The next step was actually pulling the agreement together. That’s what ended up taking more time. I don’t have an agent and didn’t have a lawyer. Mitch also didn’t have representation for this type of agreement. So, we had to tag team it. We did a lot of online research on what goes into agreements like this. I asked some of my friends that are in the creative industry about book options and he did the same. Then, he started looking for a manager and I started to look for a lawyer, because, in my experience, finding a lawyer is way less work than getting an agent to sign you.
Still, even if finding a lawyer is easier, you have to find the right one. I met with several people. All were nice. All were knowledgeable, but it wasn’t until I talked to Odell (Odell Mitchell III of Thirdinline Legal) that I knew I’d found my person. From the first phone call we just had a great vibe and I thought - this is the person I want representing me. At the end of the day, if you are going to put your work in the hands of someone else, you have to find someone that meshes with your style. So, the first thing I actually signed was an agreement of representation with Odell. Odell made that part very easy.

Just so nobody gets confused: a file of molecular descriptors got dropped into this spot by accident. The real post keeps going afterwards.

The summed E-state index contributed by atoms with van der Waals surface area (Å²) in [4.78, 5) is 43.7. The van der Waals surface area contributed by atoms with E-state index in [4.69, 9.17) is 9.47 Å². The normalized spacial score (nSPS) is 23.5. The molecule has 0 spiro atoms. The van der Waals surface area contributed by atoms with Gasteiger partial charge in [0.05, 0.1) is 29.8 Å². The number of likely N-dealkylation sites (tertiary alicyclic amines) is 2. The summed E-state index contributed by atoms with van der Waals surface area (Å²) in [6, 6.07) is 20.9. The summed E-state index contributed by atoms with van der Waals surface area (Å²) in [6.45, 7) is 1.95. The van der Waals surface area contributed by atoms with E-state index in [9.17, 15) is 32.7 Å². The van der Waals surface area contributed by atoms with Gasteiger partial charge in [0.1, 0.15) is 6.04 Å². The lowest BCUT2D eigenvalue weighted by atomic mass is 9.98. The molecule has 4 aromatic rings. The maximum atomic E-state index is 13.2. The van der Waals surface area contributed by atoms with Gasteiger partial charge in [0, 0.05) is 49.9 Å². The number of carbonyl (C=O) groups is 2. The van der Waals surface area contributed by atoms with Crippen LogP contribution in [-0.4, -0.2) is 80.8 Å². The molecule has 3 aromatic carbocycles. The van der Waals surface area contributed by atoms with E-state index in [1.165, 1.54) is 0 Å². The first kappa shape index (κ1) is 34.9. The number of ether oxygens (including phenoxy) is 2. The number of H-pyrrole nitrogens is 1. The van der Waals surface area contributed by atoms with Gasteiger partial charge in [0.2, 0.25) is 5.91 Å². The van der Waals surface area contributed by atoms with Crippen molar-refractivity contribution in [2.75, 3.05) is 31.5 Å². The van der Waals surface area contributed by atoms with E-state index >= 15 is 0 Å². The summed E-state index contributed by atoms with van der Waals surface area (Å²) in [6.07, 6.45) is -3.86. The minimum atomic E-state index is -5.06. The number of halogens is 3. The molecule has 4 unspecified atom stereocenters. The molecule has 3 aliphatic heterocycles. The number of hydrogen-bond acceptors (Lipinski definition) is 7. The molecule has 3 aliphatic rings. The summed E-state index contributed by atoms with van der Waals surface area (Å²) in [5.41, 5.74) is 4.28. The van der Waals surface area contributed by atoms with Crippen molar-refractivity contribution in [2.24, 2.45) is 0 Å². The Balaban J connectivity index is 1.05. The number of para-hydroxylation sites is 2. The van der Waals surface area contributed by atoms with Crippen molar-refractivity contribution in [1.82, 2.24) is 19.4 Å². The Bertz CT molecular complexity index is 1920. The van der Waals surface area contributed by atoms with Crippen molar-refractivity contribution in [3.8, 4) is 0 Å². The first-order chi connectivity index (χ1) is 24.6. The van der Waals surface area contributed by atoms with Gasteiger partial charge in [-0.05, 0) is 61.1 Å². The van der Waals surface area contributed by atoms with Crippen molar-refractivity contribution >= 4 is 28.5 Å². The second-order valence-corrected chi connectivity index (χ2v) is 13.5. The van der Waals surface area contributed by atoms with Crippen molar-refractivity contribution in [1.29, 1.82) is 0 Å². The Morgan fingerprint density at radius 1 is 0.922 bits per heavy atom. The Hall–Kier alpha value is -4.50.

How did I find Odell? Through my network. I asked a bunch of my friends that have larger social networks if they know of any entertainment lawyers. A friend of mine emailed her friend. Her friend suggested Odell. The way the world goes round. My best advice here is to ask your network. If your friends like someone, chances are you will too. (PS… this is how I found all the people I met with actually. All were referrals from friends.)
Once I had Odell, we still needed to get the paperwork in order. In these cases, it is up to the book optioner (aka Mitch) to present the paperwork to the author. They want the option, they do the work. Because the internet has everything, we were able to find a sample agreement which Mitch took the time to review, fill in, and adapt, and then he sent that to me. I sent that to Odell. Odell revised it and counseled me why he made the changes. Mitch and I agreed on all the points. We both signed and voila! The option was complete!
I’d say the whole thing took a couple of months.